Friday, July 29, 2011

This is my body: what elements are essential in indigenous aboriginal communion?

I am on a research quest:

What are the elements used in indigenous aboriginal (Australian) communion? Is it bread made from wheat based flour? Or does it involve any indigenous food products? And what was the theology – specifically the initial theology – that shapes the elements?

When I asked the ACD librarian, she looked suitably intrigued and impressed. And then said she needed some time to think, and suggested I come back on Tuesday.

Why my question? Well, I am working on a paper for a conference in early 2012, “Story Weaving: Colonial Contexts and Postcolonial Theology

A number of thinkers have suggested that the eucharist is a key resource for living both Christianly and humanly in a post-colonial world. These include William Cavanaugh in Being Consumed: Economics and Christian Desire and Torture and Eucharist: Theology, Politics, and the Body of Christ (Challenges in Contemporary Theology). The argument is that the colonial notions of global and local, universal and particular, are fundamentally disrupted in the eucharist. A similar, but even more tightly focused argument has been offered by John McDowell, in his exploration of the Narrative of Institution in 1 Corinthians 11 (“Feastings in God at Midnight: Theology and the Globalised Present,” Pacifica 23 (October 1010)).

This argument, that the eucharist is a key resource for a post-colonial world, stands in striking contrast to an example by Susan Dworkin in The Viking in the Wheat Field: A Scientist’s Struggle to Preserve the World’s Harvest. She notes that when the Catholic church arrived (colonised) South America, they brought the belief that in Christianity, wheat flour rather than the (indigenous) corn flour could be used to bake communion wafers. In other words, in practice, the eucharist becomes complicit in processes of colonisation, rather than a key resource in resisting globalisation.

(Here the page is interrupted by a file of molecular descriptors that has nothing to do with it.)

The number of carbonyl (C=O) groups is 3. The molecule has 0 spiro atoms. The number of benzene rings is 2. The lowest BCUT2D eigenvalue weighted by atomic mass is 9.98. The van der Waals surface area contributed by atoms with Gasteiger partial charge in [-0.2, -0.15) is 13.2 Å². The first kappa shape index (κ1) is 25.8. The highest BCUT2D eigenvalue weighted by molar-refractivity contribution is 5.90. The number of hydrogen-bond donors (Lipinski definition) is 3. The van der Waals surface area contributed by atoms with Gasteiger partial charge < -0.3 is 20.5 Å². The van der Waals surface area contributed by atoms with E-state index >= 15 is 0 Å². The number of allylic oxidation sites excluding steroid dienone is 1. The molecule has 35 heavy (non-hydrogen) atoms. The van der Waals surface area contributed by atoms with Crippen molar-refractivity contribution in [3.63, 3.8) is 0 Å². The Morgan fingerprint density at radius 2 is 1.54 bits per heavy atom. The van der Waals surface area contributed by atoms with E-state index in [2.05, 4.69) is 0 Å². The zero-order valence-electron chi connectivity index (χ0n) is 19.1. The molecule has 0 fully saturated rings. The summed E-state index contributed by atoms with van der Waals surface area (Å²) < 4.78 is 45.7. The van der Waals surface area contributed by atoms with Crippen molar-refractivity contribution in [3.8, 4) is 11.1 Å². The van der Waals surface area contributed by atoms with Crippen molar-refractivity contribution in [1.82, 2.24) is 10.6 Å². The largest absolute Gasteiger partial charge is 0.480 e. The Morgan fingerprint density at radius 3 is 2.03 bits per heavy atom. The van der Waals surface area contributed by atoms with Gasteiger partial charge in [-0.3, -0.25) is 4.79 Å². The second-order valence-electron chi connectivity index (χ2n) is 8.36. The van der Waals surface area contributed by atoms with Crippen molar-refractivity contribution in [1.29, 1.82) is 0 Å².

What is intriguing is that Dworkin’s next paragraph, however, provide an example of a way in which colonisation can be deconstructed. She describes how in order to provide such colonial bread, wheat needed to be imported. It was grown around local churches. It self-seeded. Through natural processes of selection, the wheat that survived developed genes more uniquely adapted to local environments.

In the late 20th century, scientists realised that such wheat might have enormous potential in safe guarding food production. They began to search through isolated churches in Mexico, seeking genetic material, plants that had adapted and evolved. In other words, what was originally imported wheat was now highly prized indigenous wheat.

This raises a fascinating set of questions, not only around ecclesiology, eucharist and the Narrative of Institution, but around the very elements. What should constitute the very body of Christ? How is it’s composition, complicit in, or resistant to, processes of colonisation?

Hence my research question in the library this morning. Here in Australia, what communion elements did indigenous Aboriginal cultures employ? And was the underlying theology a colonial imposition? And how does this disrupt, or endorse, the work of Cavanaugh and McDowell? And how might the resultant practices, even if unintentional, contribute toward something that might in fact be a unique emerging indigenous gift for a hungry world?

So, I’d be grateful if any readers, especially Australian readers, might suggest any research leads. Because indigenous Aboriginal culture is wide and varied. And because both I and my librarian suspect that the search will be less that straightforward, but mighty, mighty interesting.

Posted by steve at 01:06 PM


  1. Hi Steve